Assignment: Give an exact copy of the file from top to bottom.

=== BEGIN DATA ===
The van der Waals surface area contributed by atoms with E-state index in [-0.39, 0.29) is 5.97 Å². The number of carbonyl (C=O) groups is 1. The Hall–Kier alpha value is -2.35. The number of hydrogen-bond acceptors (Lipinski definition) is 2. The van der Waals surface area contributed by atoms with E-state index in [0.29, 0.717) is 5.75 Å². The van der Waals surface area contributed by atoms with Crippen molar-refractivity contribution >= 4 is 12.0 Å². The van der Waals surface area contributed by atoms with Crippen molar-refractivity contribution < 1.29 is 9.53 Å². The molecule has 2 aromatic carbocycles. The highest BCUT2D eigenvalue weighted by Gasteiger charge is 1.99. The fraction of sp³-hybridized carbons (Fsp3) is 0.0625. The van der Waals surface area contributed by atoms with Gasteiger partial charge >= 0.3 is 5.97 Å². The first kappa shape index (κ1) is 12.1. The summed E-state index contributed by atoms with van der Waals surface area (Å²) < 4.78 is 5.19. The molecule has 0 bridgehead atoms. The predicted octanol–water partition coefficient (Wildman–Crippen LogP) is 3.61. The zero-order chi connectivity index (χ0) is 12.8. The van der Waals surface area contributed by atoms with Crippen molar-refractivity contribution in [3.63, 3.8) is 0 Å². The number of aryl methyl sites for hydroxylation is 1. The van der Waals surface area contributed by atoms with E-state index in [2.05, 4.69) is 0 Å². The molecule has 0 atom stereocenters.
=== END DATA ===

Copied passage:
The van der Waals surface area contributed by atoms with E-state index in [-0.39, 0.29) is 5.97 Å². The number of carbonyl (C=O) groups is 1. The Hall–Kier alpha value is -2.35. The number of hydrogen-bond acceptors (Lipinski definition) is 2. The van der Waals surface area contributed by atoms with E-state index in [0.29, 0.717) is 5.75 Å². The van der Waals surface area contributed by atoms with Crippen molar-refractivity contribution >= 4 is 12.0 Å². The van der Waals surface area contributed by atoms with Crippen molar-refractivity contribution < 1.29 is 9.53 Å². The molecule has 2 aromatic carbocycles. The highest BCUT2D eigenvalue weighted by Gasteiger charge is 1.99. The fraction of sp³-hybridized carbons (Fsp3) is 0.0625. The van der Waals surface area contributed by atoms with Gasteiger partial charge >= 0.3 is 5.97 Å². The first kappa shape index (κ1) is 12.1. The summed E-state index contributed by atoms with van der Waals surface area (Å²) < 4.78 is 5.19. The molecule has 0 bridgehead atoms. The predicted octanol–water partition coefficient (Wildman–Crippen LogP) is 3.61. The zero-order chi connectivity index (χ0) is 12.8. The van der Waals surface area contributed by atoms with Crippen molar-refractivity contribution in [3.63, 3.8) is 0 Å². The number of aryl methyl sites for hydroxylation is 1. The van der Waals surface area contributed by atoms with E-state index in [2.05, 4.69) is 0 Å². The molecule has 0 atom stereocenters.